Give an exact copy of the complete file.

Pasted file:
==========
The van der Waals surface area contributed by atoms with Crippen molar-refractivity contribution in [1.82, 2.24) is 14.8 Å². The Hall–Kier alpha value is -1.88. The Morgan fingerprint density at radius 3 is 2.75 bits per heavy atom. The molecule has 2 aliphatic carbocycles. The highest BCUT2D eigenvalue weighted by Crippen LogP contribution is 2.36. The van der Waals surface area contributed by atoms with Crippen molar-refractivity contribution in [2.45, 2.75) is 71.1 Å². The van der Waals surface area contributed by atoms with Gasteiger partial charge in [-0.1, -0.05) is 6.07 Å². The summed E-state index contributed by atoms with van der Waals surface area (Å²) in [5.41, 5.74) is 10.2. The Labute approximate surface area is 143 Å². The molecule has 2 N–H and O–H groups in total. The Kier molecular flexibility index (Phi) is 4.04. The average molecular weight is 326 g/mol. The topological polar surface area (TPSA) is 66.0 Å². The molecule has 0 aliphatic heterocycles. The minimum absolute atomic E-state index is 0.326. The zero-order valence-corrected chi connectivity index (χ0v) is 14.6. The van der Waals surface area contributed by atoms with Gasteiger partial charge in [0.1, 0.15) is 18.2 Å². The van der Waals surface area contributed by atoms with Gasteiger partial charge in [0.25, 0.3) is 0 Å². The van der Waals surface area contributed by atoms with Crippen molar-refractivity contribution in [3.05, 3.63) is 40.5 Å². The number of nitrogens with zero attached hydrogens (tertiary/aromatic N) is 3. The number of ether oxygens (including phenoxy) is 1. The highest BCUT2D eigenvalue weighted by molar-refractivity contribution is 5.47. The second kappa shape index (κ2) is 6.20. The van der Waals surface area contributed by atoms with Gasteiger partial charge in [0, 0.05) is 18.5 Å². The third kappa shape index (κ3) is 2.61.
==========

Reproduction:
The van der Waals surface area contributed by atoms with Crippen molar-refractivity contribution in [1.82, 2.24) is 14.8 Å². The Hall–Kier alpha value is -1.88. The Morgan fingerprint density at radius 3 is 2.75 bits per heavy atom. The molecule has 2 aliphatic carbocycles. The highest BCUT2D eigenvalue weighted by Crippen LogP contribution is 2.36. The van der Waals surface area contributed by atoms with Crippen molar-refractivity contribution in [2.45, 2.75) is 71.1 Å². The van der Waals surface area contributed by atoms with Gasteiger partial charge in [-0.1, -0.05) is 6.07 Å². The summed E-state index contributed by atoms with van der Waals surface area (Å²) in [5.41, 5.74) is 10.2. The Labute approximate surface area is 143 Å². The molecule has 2 N–H and O–H groups in total. The Kier molecular flexibility index (Phi) is 4.04. The average molecular weight is 326 g/mol. The topological polar surface area (TPSA) is 66.0 Å². The molecule has 0 aliphatic heterocycles. The minimum absolute atomic E-state index is 0.326. The zero-order valence-corrected chi connectivity index (χ0v) is 14.6. The van der Waals surface area contributed by atoms with Gasteiger partial charge in [0.1, 0.15) is 18.2 Å². The van der Waals surface area contributed by atoms with Gasteiger partial charge in [0.25, 0.3) is 0 Å². The van der Waals surface area contributed by atoms with Crippen molar-refractivity contribution in [3.05, 3.63) is 40.5 Å². The number of nitrogens with zero attached hydrogens (tertiary/aromatic N) is 3. The number of ether oxygens (including phenoxy) is 1. The highest BCUT2D eigenvalue weighted by molar-refractivity contribution is 5.47. The second kappa shape index (κ2) is 6.20. The van der Waals surface area contributed by atoms with Gasteiger partial charge in [0, 0.05) is 18.5 Å². The third kappa shape index (κ3) is 2.61.